Dark Matter is one of the biggest puzzles of the modern physics. It is known definitely that Dark Matter exists in the universe; it is even more abundant than the regular matter; however, the nature of Dark Matter is not understood. This research project will be focused on calculations that should answer the question how Dark Matter can be detected in the gaseous detectors filled with hydrogen or methane. This may allow detection of Dark Matter in the new unexplored region of masses. To be learned: physics of atomic collisions, computational Monte-Carlo methods, FORTRAN programming, statistics, data analysis and presentations of the results. Students interested in physics and computational methods are welcome to contact for interview Prof. Yuri Kamyshkov at [email@example.com]. Immediate involvement in the project this semester (Fall, 2012) is possible with 1,2, or 3 research class credits.
The activity of Dr. Mannella's group is based on the study of the electronic structure of strongly correlated electron systems such as high Tc superconductors, thermoelectric materials and giant magnetoresistive materials. Experiments are carried out at synchrotron radiation facilities due to the availability of different soft x-ray spectroscopy such as Angle Resolved Phototemission (ARPES), x-ray absorption (XAS) and x-ray emission (XES). At present, the data analysis is based on a collection of macros running under IGOR software, one of the most common data analysis software. All these macros have been independently developed by the various group that manage the the end stations at synchrotron facilities such as the ALS (Berkeley, CA), APS (Argonne, IL) and Elettra (Trieste, Italy). It is desirable to compile a user-friendly software that could handle the analysis of the data collected in different experiments in only one workbench. Available is a position for a motivated undergraduate student who will be responsible for the design and testing of such as a user-friendly interface, and for writing a new collection of macros based on the existing ones. The project constitutes an opportunity for undergraduate students to learn how different soft x-ray spectroscopic experiments are used to unveil different properties of solids. This experience would also constitute an opportunity for students to acquire a sound knowledge of the basis of data treatment, possibly turning in the near future in an RA position for a Ph.D. degree at UT to study complex electron systems with x-ray based spectroscopies. See http://www.phys.utk.edu/faculty_mannella.htm for a more detailed description of the activities.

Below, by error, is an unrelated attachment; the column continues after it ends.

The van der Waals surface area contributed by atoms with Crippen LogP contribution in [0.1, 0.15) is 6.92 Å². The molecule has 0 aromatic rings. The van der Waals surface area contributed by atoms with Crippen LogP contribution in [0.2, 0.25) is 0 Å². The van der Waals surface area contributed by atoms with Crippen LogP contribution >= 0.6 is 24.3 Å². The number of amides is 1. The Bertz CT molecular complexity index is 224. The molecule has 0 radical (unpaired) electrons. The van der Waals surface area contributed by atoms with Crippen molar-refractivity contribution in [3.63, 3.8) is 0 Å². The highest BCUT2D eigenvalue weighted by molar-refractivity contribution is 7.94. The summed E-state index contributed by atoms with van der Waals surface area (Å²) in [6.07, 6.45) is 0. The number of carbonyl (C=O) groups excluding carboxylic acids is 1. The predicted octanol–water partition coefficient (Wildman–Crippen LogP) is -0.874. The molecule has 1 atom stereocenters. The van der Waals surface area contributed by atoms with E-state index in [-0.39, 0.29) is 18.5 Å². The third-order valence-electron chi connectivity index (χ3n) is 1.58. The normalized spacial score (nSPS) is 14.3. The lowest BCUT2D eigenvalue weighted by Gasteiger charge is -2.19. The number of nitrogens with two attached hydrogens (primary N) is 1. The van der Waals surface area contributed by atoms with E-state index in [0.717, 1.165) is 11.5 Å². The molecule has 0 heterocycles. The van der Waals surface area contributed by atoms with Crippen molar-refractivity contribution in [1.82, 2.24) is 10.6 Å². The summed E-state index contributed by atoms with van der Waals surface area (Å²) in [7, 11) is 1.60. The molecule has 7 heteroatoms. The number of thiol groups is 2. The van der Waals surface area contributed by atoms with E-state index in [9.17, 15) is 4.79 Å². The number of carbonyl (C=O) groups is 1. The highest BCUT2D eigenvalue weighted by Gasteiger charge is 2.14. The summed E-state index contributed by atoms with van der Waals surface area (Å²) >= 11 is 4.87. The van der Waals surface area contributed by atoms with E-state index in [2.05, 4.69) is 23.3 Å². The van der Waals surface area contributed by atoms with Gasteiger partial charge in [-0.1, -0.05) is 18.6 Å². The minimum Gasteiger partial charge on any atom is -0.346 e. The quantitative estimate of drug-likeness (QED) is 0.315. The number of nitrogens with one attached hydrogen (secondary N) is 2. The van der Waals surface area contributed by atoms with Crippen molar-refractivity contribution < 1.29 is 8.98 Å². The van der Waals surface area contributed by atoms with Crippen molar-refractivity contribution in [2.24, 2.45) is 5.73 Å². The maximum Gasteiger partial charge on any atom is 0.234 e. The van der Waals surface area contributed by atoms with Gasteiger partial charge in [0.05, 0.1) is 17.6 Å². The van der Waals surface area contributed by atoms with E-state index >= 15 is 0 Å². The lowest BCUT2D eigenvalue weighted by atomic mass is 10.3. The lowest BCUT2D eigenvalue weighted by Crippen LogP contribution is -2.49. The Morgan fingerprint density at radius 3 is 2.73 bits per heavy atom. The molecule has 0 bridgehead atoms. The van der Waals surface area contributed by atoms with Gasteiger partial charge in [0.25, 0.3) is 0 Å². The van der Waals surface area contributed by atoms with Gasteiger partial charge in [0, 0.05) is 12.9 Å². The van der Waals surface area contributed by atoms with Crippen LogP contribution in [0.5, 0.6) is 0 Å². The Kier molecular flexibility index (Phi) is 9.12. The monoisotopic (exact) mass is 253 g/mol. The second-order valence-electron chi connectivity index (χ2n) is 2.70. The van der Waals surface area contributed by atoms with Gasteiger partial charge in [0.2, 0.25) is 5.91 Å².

Symmetry in mathematical physics: application of algebraic symmetry principles to the understanding of problems in various fields of physics (condensed matter, particle physics, nuclear physics). Present efforts center on a new theory of high-temperature superconductivity based on Lie algebras defined in the fermion degrees of freedom, and other possible applications in condensed matter physics.
Calculation study of the possibility of Mirror Matter detection.
Results of some recent experiments performed with ultra-cold neutrons can be interpreted as indication of transformation of neutrons to mirror neutrons that disappears from our world. One can see for example popular discussion at http://www.universetoday.com/95870/. Research project will be a calculation study on how to detect such a transformation to mirror matter in a less ambiguous experiment. Students interested in physics, mathematics, and FORTRAN computations are welcome to contact for interview Prof. Yuri Kamyshkov at [firstname.lastname@example.org]. Immediate involvement in the project this semester (Fall, 2012) is possible with 1,2, or 3 research class credits.
Calibrate the linearity of liquid scintillator by Compton scattering.
Neutrino oscillation experiment NOνA at Fermilab will employ huge volume of liquid scintillator with mass ~ 10,000 tons where neutrino energies will be measured. A small prototype of this precision detector was built at UT in order to calibrate the linearity of detector energy response with the help of Compton gamma-spectrometer, where monoenergetic gamma-rays scattered at the fixed angle will produce in the scintillator the monoenergetic electrons. Research project will include measurements of NOνA scintillator with the Compton gamma spectrometer at UT lab and the data analysis. To be learned: Compton effect, liquid scintillator detectors, WLS fibers, radioactive gamma source, germanium detector, electronics, trigger, computer data acquisition, LabVIEW, programming, data analysis and presentations of the results. Students interested in physics (not necessarily only physics majors) are welcome to contact for interview Prof. Yuri Kamyshkov at [email@example.com]. Immediate involvement in the project this semester (Fall, 2012) is possible with 1,2, or 3 research class credits.
Computational optimization of sensitivity for new NNbarX experiment for Project-X at Fermilab.